Plaintiff argues that whether her misrepresentations are material is a question for the jury. Although it does not appear that any published California opinion has addressed this issue, several federal courts have considered it. These cases deal with policies containing what is rather standard “fraud and concealment” language, similar to the provision at issue in the instant case. They hold materiality is a mixed question of law and fact that can be decided as a matter of law if reasonable minds could not disagree on the materiality of the misrepresentations. (Woods v. Independent Fire Ins. Co. (11th Cir.1985) 749 F.2d 1493, 1496; Long v. Insurance Co. of North America (10th Cir.1982) 670 F.2d 930, 934.)
In the case before us, we are satisfied that reasonable minds could not differ regarding the materiality of plaintiff's misrepresentations. The policy provides that damage which is the result of the insured's intentional acts is not covered and it defines “insured” to include relatives who are permanent members of the policyholder's household. Further, it contains a subrogation provision allowing the insurer an assignment of plaintiff's rights of recovery for loss, to the extent that payment is made by defendant. Thus the facts, concealed by plaintiff that her son (1) was at home (thus raising the possibility, from the defendant's point of view, that he was living there and thus within the definition of an “insured”) and (2) had committed the vandalism, were beyond question reasonably relevant to defendant's investigation and its course of action. This was sufficient to establish materiality.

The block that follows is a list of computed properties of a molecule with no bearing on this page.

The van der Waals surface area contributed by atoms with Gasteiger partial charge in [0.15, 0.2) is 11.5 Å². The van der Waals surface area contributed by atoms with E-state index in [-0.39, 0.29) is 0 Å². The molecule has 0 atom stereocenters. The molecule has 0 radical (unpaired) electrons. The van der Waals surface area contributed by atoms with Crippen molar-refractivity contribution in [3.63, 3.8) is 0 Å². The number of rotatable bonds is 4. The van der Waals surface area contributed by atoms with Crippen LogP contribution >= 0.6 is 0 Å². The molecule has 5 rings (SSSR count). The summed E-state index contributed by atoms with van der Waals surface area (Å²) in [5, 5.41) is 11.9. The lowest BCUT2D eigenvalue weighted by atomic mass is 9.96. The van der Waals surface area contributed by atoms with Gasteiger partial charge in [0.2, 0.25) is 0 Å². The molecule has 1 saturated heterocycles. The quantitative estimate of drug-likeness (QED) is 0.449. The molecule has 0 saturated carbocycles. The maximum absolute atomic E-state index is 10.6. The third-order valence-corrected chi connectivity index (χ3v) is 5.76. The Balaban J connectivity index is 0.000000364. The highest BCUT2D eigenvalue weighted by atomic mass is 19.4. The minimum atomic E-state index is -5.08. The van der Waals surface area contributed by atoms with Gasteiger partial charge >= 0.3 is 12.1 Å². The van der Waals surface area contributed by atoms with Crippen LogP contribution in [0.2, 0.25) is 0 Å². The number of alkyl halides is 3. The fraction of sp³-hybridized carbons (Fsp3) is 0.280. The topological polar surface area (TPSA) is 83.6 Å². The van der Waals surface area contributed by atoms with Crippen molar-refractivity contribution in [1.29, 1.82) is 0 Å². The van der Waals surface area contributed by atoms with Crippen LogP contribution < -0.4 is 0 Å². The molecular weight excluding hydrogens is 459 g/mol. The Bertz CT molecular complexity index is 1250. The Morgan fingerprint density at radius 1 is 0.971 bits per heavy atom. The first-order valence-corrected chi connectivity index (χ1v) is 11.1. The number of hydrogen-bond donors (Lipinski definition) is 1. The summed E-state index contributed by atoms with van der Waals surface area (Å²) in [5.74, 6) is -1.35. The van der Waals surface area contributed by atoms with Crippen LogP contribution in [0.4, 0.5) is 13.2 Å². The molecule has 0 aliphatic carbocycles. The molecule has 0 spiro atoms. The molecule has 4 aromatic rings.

c. Plaintiff's Intent to Defraud Was Established
Generally, the issue of whether the insured's false statement was knowingly and intentionally made with knowledge of its falsity and with intent of defrauding the insurer is a question of fact. (Miller v. Fireman's Fund Ins. Co. (1907) 6 Cal.App. 395, 398, 92 P. 332; Kahn v. Commercial Union Fire Ins. Co. (1936) 16 Cal.App.2d 42, 45, 60 P.2d 177; Pedrotti v. American Nat. Fire Ins. Co., etc. (1928) 90 Cal.App. 668, 671, 266 P. 376.) In the instant case, however, that issue need not be tried. First, plaintiff admits that she knew she was lying to the defendant and did so with the intent that defendant not find out the actual facts. Second, under Claflin, the intent to defraud the insurer is necessarily implied when the misrepresentation is material and the insured willfully makes it with knowledge of its falsity. Thus, plaintiff's intent to deceive was established as a matter of law.
This conclusion is in no way avoided by plaintiff's contention that she was motivated to make such false statements by her very reasonable fear of her son. We concur with the view, expressed in Claflin, that an insured's ulterior motive in misrepresenting material facts to the insurer is simply irrelevant in determining whether a fraud and concealment provision provides a defense to the insured's claim. In the context of this case, that means that plaintiff's motive of fear of her son's violence was irrelevant to the question of whether she intended to deceive the defendant.
d. Plaintiff's Statements Were a Necessary Part of Defendant's Investigation
Plaintiff finally argues that defendant already knew the “true facts” of the vandalism when its agent first interviewed her and later when he examined her under oath. Therefore her misrepresentations could not have influenced defendant, i.e., defendant could not have relied on them in its investigation. However, that is not what the record shows.